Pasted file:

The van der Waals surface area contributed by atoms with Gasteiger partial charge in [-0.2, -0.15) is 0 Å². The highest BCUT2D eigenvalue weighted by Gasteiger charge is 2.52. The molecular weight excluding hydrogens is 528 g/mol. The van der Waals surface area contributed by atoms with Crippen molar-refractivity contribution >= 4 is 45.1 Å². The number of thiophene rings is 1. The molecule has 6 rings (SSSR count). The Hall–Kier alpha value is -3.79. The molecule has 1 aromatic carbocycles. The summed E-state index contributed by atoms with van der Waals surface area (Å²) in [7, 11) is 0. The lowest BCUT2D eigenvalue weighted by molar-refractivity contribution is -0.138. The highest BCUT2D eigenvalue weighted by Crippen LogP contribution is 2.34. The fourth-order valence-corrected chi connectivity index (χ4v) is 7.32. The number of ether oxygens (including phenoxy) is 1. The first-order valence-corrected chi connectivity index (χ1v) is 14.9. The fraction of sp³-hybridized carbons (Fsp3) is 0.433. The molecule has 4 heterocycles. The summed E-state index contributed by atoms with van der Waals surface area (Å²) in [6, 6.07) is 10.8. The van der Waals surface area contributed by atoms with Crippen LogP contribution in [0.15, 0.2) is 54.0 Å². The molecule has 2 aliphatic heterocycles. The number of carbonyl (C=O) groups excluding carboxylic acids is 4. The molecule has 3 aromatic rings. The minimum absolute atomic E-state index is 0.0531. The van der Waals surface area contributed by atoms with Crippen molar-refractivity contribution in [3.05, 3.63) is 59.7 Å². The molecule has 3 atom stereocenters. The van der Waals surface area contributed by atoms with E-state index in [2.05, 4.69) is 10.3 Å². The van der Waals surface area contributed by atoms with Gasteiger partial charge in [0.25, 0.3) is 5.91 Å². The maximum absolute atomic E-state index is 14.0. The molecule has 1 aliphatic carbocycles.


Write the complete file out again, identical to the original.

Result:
The van der Waals surface area contributed by atoms with Gasteiger partial charge in [-0.2, -0.15) is 0 Å². The highest BCUT2D eigenvalue weighted by Gasteiger charge is 2.52. The molecular weight excluding hydrogens is 528 g/mol. The van der Waals surface area contributed by atoms with Crippen molar-refractivity contribution >= 4 is 45.1 Å². The number of thiophene rings is 1. The molecule has 6 rings (SSSR count). The Hall–Kier alpha value is -3.79. The molecule has 1 aromatic carbocycles. The summed E-state index contributed by atoms with van der Waals surface area (Å²) in [7, 11) is 0. The lowest BCUT2D eigenvalue weighted by molar-refractivity contribution is -0.138. The highest BCUT2D eigenvalue weighted by Crippen LogP contribution is 2.34. The fourth-order valence-corrected chi connectivity index (χ4v) is 7.32. The number of ether oxygens (including phenoxy) is 1. The first-order valence-corrected chi connectivity index (χ1v) is 14.9. The fraction of sp³-hybridized carbons (Fsp3) is 0.433. The molecule has 4 heterocycles. The summed E-state index contributed by atoms with van der Waals surface area (Å²) in [6, 6.07) is 10.8. The van der Waals surface area contributed by atoms with Crippen LogP contribution in [0.15, 0.2) is 54.0 Å². The molecule has 2 aliphatic heterocycles. The number of carbonyl (C=O) groups excluding carboxylic acids is 4. The molecule has 3 aromatic rings. The minimum absolute atomic E-state index is 0.0531. The van der Waals surface area contributed by atoms with Crippen molar-refractivity contribution in [3.05, 3.63) is 59.7 Å². The molecule has 3 atom stereocenters. The van der Waals surface area contributed by atoms with E-state index in [2.05, 4.69) is 10.3 Å². The van der Waals surface area contributed by atoms with Gasteiger partial charge in [0.25, 0.3) is 5.91 Å². The maximum absolute atomic E-state index is 14.0. The molecule has 1 aliphatic carbocycles.